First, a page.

Low–frequency noise artifacts can be addressed by using more than two defocused images since further defocus distances make the low–frequency phase contributions to intensity more apparent [15–19, 25]. However, these methods may not always be practical to implement as they lengthen acquisition times and may place strict requirements on mechanical stability and alignment of the system. Regularization methods in the inversion process may be adopted to reduce low frequency artifacts, [26, 27], although Tikhonov regularization is most commonly employed by replacing *H*_{L} in Eq. (9) with a regularized transfer function *H*_{LT} given by

*ρ*represents a spatial frequency cutoff below which components of the reconstruction are strongly damped [14,28]. The accuracy of regularized reconstructions depends on having some prior knowledge of the phase structure which limits the class of problems to which it can be applied.

A more straightforward method to reduce low frequency noise artifacts is to simply increase the measured signal by collecting more photons which can be achieved by acquiring more images (or increasing exposure time) as well as using a brighter source. While this may be practical in some cases (*e.g.* synchrotron sources, laser illumination or static samples being scanned without throughput requirements), this is not always possible. For example, in a microscope, halogen or LED illumination is typically used in which the maximum power of the source would limit low–frequency performance, particularly if acquisition time is limited due to imaging live samples or throughput requirements. Tabletop x-ray sources also have intensity limitations which can restrict the quality of phase reconstructions if exposure time is limited.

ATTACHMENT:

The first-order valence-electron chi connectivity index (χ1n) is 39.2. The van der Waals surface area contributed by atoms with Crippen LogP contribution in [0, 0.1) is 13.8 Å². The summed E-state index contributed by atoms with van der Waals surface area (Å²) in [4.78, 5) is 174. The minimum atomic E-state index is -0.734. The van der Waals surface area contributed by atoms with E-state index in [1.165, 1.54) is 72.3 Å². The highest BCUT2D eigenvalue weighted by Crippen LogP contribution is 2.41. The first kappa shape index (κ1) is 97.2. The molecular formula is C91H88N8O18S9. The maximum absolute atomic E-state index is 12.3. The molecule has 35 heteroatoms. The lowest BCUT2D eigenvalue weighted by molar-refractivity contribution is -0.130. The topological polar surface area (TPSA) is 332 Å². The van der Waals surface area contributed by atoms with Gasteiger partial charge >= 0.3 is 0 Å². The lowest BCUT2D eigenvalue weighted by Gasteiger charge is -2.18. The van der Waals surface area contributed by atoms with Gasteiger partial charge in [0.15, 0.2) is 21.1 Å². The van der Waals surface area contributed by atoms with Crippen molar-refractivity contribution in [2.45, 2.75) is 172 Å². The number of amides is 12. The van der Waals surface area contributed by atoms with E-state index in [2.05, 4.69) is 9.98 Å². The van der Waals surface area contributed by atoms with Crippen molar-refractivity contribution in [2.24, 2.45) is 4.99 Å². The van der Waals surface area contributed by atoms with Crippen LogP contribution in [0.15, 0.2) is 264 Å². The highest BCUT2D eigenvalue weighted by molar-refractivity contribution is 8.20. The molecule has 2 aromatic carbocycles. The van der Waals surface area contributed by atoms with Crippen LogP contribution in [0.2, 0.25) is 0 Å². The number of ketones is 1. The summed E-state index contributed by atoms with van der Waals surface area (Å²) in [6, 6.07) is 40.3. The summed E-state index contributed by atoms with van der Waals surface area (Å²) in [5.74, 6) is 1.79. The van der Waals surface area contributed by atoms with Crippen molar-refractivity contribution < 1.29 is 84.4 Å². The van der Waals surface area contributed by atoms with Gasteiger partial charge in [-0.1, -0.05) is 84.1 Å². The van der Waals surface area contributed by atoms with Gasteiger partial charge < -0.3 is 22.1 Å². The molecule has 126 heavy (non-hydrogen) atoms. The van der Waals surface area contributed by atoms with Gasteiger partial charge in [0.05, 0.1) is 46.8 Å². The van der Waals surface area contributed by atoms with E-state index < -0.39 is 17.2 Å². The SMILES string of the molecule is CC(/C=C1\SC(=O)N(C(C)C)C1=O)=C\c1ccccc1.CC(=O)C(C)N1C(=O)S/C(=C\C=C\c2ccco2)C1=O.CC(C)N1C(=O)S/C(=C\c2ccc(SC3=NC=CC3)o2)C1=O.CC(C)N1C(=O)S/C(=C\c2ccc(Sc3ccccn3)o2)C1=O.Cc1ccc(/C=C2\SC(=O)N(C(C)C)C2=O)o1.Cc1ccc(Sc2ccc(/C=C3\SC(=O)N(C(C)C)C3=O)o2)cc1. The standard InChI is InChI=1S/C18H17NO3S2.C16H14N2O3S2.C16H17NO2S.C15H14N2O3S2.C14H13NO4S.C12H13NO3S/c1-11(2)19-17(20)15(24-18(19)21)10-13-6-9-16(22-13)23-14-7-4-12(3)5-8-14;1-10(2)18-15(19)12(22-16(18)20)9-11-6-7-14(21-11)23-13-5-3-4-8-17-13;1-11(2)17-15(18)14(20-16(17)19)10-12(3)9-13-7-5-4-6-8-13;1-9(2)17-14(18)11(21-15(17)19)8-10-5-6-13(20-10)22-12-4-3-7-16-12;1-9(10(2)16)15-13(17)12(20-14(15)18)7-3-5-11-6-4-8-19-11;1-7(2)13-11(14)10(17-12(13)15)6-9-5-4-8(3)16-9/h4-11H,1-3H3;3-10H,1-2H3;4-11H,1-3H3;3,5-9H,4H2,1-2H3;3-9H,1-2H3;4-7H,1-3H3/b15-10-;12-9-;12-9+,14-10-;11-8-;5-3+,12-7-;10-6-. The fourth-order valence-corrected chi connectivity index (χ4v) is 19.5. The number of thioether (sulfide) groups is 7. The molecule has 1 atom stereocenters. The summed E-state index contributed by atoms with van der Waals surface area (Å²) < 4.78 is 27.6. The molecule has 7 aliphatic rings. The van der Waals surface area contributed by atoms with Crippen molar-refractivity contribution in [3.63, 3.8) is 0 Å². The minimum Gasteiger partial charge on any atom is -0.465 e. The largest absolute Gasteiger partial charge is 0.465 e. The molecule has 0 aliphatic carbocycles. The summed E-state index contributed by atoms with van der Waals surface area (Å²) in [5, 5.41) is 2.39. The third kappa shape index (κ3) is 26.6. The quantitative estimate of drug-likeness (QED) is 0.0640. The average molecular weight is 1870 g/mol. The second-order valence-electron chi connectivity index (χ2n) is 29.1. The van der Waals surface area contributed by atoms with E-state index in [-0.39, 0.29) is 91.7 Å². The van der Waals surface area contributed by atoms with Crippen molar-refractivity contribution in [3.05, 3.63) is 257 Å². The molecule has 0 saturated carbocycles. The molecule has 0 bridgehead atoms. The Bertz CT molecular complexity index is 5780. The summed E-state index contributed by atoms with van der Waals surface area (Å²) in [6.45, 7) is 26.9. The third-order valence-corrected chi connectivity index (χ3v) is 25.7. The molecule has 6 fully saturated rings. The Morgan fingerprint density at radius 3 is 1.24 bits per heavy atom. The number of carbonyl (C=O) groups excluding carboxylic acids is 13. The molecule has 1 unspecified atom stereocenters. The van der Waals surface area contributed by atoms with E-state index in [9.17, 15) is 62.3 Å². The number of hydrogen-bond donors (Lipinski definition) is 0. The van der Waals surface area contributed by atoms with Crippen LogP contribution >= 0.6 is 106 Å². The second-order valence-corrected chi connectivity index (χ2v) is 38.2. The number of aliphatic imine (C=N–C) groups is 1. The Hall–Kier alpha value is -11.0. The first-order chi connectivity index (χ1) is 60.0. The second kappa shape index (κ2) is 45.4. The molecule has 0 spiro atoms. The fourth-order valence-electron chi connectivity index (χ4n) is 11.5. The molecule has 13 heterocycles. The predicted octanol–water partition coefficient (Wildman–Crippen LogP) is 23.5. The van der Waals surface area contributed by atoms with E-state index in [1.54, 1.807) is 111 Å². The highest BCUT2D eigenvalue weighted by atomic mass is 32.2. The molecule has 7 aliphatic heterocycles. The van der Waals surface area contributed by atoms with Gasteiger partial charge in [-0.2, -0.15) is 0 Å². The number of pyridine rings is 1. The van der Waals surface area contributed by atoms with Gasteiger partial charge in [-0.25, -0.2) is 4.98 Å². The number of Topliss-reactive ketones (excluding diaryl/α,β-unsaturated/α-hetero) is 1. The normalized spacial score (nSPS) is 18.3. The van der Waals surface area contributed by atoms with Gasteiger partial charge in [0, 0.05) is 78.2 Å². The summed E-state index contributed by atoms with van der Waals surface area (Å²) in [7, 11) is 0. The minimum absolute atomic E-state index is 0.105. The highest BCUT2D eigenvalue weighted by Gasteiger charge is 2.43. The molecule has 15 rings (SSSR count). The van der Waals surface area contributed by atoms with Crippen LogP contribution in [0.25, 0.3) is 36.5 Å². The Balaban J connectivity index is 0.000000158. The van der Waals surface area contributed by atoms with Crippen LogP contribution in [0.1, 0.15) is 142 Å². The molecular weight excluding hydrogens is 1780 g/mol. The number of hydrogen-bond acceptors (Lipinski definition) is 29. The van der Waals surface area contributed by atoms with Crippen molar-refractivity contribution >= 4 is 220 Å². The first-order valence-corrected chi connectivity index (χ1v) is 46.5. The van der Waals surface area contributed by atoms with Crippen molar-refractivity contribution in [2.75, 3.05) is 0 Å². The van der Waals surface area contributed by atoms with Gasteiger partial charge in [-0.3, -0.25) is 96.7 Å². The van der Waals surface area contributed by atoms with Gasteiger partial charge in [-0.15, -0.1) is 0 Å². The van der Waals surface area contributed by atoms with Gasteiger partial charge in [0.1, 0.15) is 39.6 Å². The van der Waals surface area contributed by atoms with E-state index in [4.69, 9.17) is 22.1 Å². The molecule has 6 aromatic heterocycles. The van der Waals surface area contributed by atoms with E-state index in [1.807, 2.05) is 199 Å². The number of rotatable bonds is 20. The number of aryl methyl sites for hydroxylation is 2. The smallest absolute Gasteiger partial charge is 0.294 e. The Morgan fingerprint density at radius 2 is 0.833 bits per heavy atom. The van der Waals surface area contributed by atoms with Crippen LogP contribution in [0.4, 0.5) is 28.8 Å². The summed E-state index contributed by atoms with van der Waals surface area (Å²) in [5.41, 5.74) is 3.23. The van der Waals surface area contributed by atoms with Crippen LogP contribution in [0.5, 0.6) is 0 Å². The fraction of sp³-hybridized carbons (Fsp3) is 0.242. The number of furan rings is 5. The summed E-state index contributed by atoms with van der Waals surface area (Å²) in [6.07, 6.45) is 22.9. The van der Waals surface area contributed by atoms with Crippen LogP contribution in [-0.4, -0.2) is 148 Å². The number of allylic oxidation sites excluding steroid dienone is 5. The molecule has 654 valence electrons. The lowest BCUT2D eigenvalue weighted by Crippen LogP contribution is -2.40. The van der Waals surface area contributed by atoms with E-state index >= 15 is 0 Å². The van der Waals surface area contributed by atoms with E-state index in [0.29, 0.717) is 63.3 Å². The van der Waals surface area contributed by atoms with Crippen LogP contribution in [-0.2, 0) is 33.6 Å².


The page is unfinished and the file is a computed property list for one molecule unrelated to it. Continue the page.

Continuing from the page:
In what follows, we propose a method to reduce low–frequency artifacts and improve reconstruction quality in cases under two constraints: *i) the phase imaging system employs Köhler illumination where the illumination source’s maximum intensity is limited, and ii) the total acquisition time is limited.*

This article is organized as follows: In section 2.1, we review the effects of using a finite source in a Köhler illumination system on the TIE and demonstrate that there is a fundamental tradeoff under the above constraints between reducing low–frequency artifacts and introducing blurring or high–frequency deconvolution artifacts. In section 2.2, we propose the source diversity method which combines data using multiple source sizes to improve the reconstruction. In section 3, the experimental apparatus to modulate the source size using a spatial light modulator is described. Simulated and experimental results for this system are presented and analyzed in Section 4.

## 2. Theory and method

#### 2.1. The TIE with a finite source